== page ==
Objectives: Human immunodeficiency virus (HIV)–infected youth are healthier because of effective antiretroviral therapies. We compared anthropometric measurements and prevalence of overweight and obesity between perinatally HIV-infected youth, a local HIV-uninfected comparison group, and 2007 to 2010 National Health and Nutrition Examination Survey (NHANES) data. In addition, we compared only African American HIV-infected youth with NHANES African Americans.
Methods: Height, weight, body mass index (BMI), and waist circumference (WC) of HIV-infected youth, aged 10 to 19 years, were compared among groups. BMI percentiles were categorized as underweight (<5%), normal (5% to <85%), overweight (85% to <95%), and obese (≥95%). Clinical correlates were modeled as predictors of BMI and WC.
Results: A total of 134 HIV-infected (including 103 African Americans) (mean age 16.5 years), 75 HIV-uninfected (mean age 14.2 years), and 3216 NHANES (including 771 NHANES African Americans) (mean age 15.0 years) youth were included in the analysis. Height and weight z scores of HIV-infected youth were lower than those of HIV-uninfected and NHANES (P ≤ 0.056) youth. BMI, WC, and BMI category were not statistically different between groups. In the HIV-infected African American group, BMI z score was lower (0.49 vs 0.76, P = 0.04) compared with NHANES African Americans. There were no significant predictors of BMI or WC for the HIV-infected group.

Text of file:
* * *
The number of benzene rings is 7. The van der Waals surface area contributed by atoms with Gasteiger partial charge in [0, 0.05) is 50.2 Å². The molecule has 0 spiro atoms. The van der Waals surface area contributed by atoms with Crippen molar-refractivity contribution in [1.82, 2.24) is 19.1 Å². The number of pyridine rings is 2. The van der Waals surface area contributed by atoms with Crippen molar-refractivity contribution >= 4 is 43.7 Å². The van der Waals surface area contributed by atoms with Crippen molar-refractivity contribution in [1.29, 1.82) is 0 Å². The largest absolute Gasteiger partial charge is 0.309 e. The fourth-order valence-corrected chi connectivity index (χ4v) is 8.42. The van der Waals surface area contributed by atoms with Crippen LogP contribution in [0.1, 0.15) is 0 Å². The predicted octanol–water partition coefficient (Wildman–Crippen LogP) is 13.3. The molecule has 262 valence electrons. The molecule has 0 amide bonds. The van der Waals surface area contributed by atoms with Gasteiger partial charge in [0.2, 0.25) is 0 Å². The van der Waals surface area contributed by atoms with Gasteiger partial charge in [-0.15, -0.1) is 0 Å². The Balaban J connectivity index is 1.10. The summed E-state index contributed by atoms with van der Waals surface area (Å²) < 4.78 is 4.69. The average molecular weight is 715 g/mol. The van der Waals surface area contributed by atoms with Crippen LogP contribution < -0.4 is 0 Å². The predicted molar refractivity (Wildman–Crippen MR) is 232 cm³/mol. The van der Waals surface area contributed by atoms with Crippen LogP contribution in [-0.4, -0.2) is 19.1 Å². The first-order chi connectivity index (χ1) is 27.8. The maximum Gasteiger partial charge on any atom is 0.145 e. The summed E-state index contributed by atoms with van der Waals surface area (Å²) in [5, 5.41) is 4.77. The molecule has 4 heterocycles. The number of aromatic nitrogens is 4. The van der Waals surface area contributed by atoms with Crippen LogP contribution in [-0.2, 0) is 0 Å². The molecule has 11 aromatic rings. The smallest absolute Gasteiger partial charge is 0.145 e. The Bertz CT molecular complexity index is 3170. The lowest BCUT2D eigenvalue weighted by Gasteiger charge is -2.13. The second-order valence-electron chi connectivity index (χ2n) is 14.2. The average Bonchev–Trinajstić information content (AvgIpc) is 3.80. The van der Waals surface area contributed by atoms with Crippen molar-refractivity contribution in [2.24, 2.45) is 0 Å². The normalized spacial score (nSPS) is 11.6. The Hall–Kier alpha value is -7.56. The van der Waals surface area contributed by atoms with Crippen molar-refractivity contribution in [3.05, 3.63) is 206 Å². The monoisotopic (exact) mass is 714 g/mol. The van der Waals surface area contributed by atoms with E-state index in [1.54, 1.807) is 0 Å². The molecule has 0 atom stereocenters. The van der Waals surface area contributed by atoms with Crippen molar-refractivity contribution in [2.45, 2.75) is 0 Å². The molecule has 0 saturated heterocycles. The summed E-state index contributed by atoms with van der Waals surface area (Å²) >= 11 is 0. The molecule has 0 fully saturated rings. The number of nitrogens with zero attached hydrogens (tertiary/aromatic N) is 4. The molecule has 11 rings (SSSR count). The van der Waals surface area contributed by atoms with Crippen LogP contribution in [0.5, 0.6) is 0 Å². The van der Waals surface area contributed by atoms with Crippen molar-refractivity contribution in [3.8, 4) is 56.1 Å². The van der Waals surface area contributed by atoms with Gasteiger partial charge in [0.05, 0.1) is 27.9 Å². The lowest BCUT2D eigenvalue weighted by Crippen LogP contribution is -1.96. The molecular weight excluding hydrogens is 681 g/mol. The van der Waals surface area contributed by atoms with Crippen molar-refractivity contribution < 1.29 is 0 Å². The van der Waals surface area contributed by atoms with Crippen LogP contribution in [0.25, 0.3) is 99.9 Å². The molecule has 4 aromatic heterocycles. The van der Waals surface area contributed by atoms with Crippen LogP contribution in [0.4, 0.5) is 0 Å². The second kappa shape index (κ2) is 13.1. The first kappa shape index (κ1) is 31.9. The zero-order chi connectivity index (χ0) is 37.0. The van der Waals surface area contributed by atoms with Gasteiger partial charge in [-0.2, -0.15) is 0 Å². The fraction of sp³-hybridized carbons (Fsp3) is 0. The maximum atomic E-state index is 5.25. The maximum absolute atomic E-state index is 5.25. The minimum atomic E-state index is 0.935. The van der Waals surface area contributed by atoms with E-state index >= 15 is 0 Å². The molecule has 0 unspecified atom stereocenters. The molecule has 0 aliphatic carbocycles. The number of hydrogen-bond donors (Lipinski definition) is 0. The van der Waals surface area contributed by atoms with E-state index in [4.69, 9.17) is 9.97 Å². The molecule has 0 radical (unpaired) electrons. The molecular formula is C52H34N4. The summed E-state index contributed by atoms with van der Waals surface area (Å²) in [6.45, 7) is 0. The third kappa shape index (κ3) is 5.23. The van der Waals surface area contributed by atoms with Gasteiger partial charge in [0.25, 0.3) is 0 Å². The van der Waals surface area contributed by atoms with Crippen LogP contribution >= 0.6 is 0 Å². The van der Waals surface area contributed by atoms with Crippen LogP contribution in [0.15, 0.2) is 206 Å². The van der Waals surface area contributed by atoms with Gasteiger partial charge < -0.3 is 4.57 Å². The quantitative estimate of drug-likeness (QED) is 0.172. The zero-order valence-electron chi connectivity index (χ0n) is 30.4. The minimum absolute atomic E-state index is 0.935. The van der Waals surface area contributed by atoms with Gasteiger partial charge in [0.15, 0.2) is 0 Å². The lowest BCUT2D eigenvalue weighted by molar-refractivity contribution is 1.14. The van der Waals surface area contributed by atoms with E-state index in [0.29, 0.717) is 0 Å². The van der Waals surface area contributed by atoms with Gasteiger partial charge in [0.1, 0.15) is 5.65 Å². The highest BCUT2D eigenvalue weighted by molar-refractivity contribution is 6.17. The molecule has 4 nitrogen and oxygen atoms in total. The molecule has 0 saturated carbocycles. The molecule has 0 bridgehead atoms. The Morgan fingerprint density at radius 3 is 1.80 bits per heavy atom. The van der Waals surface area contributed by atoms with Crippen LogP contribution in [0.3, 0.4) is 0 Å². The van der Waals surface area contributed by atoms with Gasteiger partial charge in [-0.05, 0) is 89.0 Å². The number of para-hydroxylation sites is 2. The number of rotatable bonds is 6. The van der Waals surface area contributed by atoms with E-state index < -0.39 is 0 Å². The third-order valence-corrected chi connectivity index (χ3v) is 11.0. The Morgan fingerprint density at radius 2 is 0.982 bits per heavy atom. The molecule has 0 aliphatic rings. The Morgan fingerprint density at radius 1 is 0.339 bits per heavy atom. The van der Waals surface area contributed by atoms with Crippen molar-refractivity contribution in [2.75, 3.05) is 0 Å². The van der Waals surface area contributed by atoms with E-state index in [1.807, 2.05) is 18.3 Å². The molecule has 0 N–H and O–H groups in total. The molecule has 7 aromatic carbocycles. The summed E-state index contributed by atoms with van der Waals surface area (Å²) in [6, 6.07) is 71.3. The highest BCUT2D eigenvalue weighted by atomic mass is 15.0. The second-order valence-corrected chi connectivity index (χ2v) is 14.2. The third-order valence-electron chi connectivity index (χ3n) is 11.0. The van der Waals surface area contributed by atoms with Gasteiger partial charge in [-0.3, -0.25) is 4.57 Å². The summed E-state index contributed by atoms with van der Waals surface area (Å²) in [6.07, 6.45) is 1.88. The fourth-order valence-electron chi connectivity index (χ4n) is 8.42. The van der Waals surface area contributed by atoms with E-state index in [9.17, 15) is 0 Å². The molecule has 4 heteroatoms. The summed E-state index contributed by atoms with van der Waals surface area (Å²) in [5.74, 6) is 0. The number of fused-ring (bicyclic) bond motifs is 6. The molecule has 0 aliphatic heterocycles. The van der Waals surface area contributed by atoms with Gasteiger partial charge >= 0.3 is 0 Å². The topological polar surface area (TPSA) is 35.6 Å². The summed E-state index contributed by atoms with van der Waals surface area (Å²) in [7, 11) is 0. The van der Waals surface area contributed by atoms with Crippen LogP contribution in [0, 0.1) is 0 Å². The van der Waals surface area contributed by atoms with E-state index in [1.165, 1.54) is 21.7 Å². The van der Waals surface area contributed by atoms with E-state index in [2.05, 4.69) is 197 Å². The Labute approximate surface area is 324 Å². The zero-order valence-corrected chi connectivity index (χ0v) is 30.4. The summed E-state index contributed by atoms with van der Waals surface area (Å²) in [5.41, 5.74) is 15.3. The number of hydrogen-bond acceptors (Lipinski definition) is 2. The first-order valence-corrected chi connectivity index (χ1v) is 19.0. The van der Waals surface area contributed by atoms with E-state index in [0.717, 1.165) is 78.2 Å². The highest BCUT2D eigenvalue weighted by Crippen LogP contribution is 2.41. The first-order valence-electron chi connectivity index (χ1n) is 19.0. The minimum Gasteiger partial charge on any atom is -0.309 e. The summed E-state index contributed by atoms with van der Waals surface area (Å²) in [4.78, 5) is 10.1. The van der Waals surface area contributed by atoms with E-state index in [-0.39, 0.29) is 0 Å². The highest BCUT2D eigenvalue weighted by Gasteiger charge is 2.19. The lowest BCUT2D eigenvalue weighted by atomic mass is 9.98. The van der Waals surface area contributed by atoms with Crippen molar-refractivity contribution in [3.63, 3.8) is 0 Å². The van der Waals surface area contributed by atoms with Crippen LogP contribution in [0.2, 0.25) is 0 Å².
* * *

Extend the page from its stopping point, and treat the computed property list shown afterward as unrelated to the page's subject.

Conclusions: HIV-infected children have similar BMIs and WCs as uninfected children both locally and nationally and show similar high rates of obesity and overweight. When compared with a more racially similar African American national sample, HIV-infected children have a lower BMI, suggesting that there may be persistent anthropometric differences in HIV.
*Division of Pediatric Clinical Research
†Holtz Children's Hospital/Jackson Memorial Hospital
‡Infectious Disease, Department of Pediatrics, University of Miami Miller School of Medicine, Miami, FL.
Address correspondence and reprint requests to Tracie L. Miller, Division of Pediatric Clinical Research, Department of Pediatrics (D820), University of Miami Miller School of Medicine, Batchelor Children's Research Institute, PO Box 016820, Miami, FL 33101 (e-mail: firstname.lastname@example.org).
Received 20 September, 2013
Accepted 1 April, 2014
The present study was supported by grants from National Institutes of Health (NHLBI 1 R01 HL095127, NINR 5 R01NR012885, and NICHD 1 R01 HD060325), the Micah Batchelor Award for Research Excellence, the Coulter Jones Foundation, and the DHHS HRSA (H 12HA 00028).
The authors report no conflicts of interest.